Creating compelling content can be a serious challenge for business owners, but content creation is only the beginning. Once a piece of content has been published, distributing and promoting that content becomes the next, and often bigger, challenge.
One way for business owners and marketers to address this challenge is by using LinkedIn as part of their content marketing strategy. Many think of LinkedIn as a great place for professional networking, but using LinkedIn for content distribution can actually be an even more effective strategy for increasing your connections, traffic, and influence.
5 Ways to distribute your content on LinkedIn
There are 5 main LinkedIn channels through which you can promote and distribute your content:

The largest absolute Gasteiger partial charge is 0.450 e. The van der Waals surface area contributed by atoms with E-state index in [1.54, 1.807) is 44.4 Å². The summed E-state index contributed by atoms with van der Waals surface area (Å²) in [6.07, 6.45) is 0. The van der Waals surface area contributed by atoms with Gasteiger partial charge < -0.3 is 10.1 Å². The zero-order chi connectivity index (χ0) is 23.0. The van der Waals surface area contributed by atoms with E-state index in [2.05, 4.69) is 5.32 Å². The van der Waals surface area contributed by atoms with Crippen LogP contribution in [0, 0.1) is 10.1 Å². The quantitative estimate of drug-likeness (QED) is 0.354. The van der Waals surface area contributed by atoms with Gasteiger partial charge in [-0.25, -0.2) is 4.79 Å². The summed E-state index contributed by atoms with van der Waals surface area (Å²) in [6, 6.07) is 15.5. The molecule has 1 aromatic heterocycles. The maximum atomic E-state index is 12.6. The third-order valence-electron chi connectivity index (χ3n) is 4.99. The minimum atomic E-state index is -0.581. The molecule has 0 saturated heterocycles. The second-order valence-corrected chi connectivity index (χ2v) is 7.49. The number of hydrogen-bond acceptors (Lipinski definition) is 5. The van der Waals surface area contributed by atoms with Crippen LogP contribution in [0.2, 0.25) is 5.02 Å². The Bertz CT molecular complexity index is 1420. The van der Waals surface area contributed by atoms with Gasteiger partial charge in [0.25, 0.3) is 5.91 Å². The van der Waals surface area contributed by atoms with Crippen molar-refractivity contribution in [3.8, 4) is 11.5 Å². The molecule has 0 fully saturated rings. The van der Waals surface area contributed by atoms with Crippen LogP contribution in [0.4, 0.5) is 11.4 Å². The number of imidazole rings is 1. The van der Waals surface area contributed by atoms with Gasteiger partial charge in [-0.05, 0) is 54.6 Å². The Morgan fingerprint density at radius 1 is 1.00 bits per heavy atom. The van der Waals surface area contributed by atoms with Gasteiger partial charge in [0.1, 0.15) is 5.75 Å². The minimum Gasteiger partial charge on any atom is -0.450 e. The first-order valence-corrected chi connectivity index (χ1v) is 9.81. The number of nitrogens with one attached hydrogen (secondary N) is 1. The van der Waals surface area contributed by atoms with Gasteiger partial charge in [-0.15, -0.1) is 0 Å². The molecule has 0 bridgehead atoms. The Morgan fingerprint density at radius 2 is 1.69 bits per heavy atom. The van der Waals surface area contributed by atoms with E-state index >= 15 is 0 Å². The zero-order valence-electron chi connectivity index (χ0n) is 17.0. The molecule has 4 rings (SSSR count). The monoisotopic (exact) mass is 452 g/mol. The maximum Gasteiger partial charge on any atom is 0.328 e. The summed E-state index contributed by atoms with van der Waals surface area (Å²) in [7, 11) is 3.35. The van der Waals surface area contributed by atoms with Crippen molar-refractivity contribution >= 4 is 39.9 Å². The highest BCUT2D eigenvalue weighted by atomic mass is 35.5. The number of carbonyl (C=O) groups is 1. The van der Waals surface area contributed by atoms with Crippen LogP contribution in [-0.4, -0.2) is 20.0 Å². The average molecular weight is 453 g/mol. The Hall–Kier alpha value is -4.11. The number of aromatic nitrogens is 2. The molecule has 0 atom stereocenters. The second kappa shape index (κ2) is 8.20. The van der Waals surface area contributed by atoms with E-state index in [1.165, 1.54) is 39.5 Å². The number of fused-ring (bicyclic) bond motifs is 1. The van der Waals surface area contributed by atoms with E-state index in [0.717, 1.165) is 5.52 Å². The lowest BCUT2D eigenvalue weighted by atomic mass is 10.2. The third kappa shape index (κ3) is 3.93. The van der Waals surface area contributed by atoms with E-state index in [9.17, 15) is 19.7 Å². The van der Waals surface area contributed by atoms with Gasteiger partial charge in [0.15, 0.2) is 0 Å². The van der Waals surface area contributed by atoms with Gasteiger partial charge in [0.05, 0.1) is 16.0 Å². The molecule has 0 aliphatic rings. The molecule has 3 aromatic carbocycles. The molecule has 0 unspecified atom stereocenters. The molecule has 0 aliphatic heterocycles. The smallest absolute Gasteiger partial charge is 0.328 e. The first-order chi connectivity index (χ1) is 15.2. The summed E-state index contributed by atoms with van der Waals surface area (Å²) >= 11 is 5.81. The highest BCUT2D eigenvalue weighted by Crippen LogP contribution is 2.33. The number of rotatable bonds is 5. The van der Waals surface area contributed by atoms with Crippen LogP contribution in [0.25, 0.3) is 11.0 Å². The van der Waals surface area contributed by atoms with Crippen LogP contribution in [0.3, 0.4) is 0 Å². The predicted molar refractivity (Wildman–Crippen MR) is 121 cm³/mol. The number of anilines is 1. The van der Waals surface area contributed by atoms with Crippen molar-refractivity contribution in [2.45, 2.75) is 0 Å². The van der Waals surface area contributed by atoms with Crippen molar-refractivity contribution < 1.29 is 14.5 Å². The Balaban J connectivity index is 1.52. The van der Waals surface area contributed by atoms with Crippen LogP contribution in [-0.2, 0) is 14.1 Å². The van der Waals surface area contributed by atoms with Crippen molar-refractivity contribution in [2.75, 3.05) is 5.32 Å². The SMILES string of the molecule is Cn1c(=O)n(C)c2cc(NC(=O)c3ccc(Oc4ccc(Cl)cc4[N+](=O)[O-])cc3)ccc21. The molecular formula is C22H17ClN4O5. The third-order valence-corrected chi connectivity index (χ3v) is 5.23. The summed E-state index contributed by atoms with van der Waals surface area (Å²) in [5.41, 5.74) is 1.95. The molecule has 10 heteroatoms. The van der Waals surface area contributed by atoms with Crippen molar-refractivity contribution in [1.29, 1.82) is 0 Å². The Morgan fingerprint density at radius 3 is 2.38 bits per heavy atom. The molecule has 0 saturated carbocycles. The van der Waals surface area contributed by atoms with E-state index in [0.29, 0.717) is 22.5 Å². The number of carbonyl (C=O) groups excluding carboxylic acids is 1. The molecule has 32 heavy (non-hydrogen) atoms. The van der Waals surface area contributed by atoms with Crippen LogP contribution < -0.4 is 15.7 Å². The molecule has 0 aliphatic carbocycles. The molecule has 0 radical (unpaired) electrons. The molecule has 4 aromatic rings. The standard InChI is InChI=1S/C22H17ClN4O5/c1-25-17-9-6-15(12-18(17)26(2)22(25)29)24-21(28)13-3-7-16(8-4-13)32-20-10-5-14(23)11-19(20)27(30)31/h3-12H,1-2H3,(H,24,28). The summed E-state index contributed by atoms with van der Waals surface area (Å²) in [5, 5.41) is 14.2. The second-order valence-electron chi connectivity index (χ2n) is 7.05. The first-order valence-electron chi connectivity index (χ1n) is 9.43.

1. Updates through your personal profile
2. Updates through your business page
3. Posting links to content in relevant LinkedIn Groups
4. Publishing your content on LinkedIn Pulse
5. Paying for LinkedIn sponsored updates
The first three channels allow for shorter, more targeted sharing, while the fourth is ideal for distributing longer, more meaty content. The fifth allows for highly targeted and nearly unlimited reach, but at a cost per view or click.
How can you use your personal and business page updates to promote your content?
As you likely already know, LinkedIn allows you to create both a personal profile and a business page. Most business owners choose to have both, as each has their own distinct advantages. A major benefit, for instance, of having a business page is having the ability to post sponsored updates (which aren’t available to personal users).